The easy money era in Europe is coming to an end. Germany is happy about that, for sure. Investors in the Italian debt market, Europe’s largest, might not be.
Ten years after the start of the financial crisis, the European Central Bank has signaled that – finally – it is willing and ready to call it quits. Its firefighting campaign, which has pumped €2.5-trillion into the euro zone through the landmark quantitative easing program, is winding down.
The ECB, under President Mario Draghi, is saying basta – enough. Its job is largely done and the 19 euro zone countries are pretty much on their own. That’s because growth is fairly strong and inflation, while still below the ECB’s 2-per-cent target, is intact and seems in no danger of going in reverse. In other words, mission accomplished, even if it took a lot longer than expected.
The ECB was a global laggard. The U.S. Federal Reserve ended its QE program in 2014, a year before it started to jack up interest rates. And the ECB will remain a global laggard for a while yet: That’s because it intends to keep interest rates at record lows until at least mid-2019.
The news of no imminent Fed-style rate hike knocked 1 per cent off the value of the euro against the U.S. dollar, the biggest daily drop since October. European exporters will be happy. But the euro may have fallen also because the end of QE will remove a key support pillar for the Italian bond market, which is the new source of worry in the European debt markets.
The Thursday announcement by the ECB’s governing council, made in the Latvian capital, Riga, did not come as a shock and QE will not end with a bang. The ECB will keep its asset purchase program intact, at €30-billion a month, through September, after which it will drop to half that rate through the end of the year.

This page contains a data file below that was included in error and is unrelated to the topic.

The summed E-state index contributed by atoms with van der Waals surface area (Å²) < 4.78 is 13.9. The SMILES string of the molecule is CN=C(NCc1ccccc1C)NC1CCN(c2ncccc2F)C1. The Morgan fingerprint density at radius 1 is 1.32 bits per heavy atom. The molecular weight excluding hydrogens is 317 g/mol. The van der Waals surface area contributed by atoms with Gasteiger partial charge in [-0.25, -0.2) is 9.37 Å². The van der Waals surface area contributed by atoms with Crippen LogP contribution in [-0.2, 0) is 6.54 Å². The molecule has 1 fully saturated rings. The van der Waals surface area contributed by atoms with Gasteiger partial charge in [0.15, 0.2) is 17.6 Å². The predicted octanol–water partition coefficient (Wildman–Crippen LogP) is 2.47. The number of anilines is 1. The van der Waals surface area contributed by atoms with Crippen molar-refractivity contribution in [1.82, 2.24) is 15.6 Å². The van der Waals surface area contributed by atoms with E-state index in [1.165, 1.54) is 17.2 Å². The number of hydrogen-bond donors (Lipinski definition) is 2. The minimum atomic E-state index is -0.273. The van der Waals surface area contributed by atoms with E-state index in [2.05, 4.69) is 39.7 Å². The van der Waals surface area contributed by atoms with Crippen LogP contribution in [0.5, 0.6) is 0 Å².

Then no more QE, at least in theory. But the ECB is keeping the door slightly ajar, just in case economic disaster strikes. Mr. Draghi obliquely referred to the Donald Trump-inspired protectionist moves when he noted that “we have an unquestioned increase in the global geopolitical uncertainty.”
He was careful to play down the risks posed by the populist, euroskeptic government in Italy, but the Italian question could not have been far from his mind. The populist government’s arrival in late May sent Italian bond yields soaring, rattling the European bond markets. In its release, the ECB said asset purchases will end “subject to incoming data” and that the ECB’s governing council “stands ready” to adjust its policy instruments as needed.
It was a classy way out for the ECB. Casten Brzeski, ING’s chief economist in Germany, said in a note: “Today’s decision is a truly Solomonic compromise between the hawks and the doves. The hawks finally got their end-date for QE, while the doves still have their door open for more if needed. Nicely done.”
Some countries – notably Germany, the main hawk – will be delighted that Mr. Draghi has announced the dismantling of the QE crutch.
But the investors in the debt of the euro zone’s weak Mediterranean countries in general and Italy in particular will have a different view of the end of QE. For them, QE and Mr. Draghi’s other firefighting programs were a godsend. Thanks to them, Italian bond yields plummeted from crisis levels seen in 2011 and 2012. Even today, in spite of the recent rise in Italian yields, Italy can still borrow 10-year money more cheaply than the United States.
But how long will that last? Italy’s populist government is sending out signals that it’s fed up with the European project, that the euro’s introduction almost 20 years ago did Italy no favours, and that its spending and taxation programs could blow through the roof of the European Union’s deficit cap.
QE is on its way out, and that’s a good thing. But it appears the ECB is keeping its options open in case Italy presents Europe with a fresh crisis, even if Mr. Draghi would never admit so, and that’s a good thing too.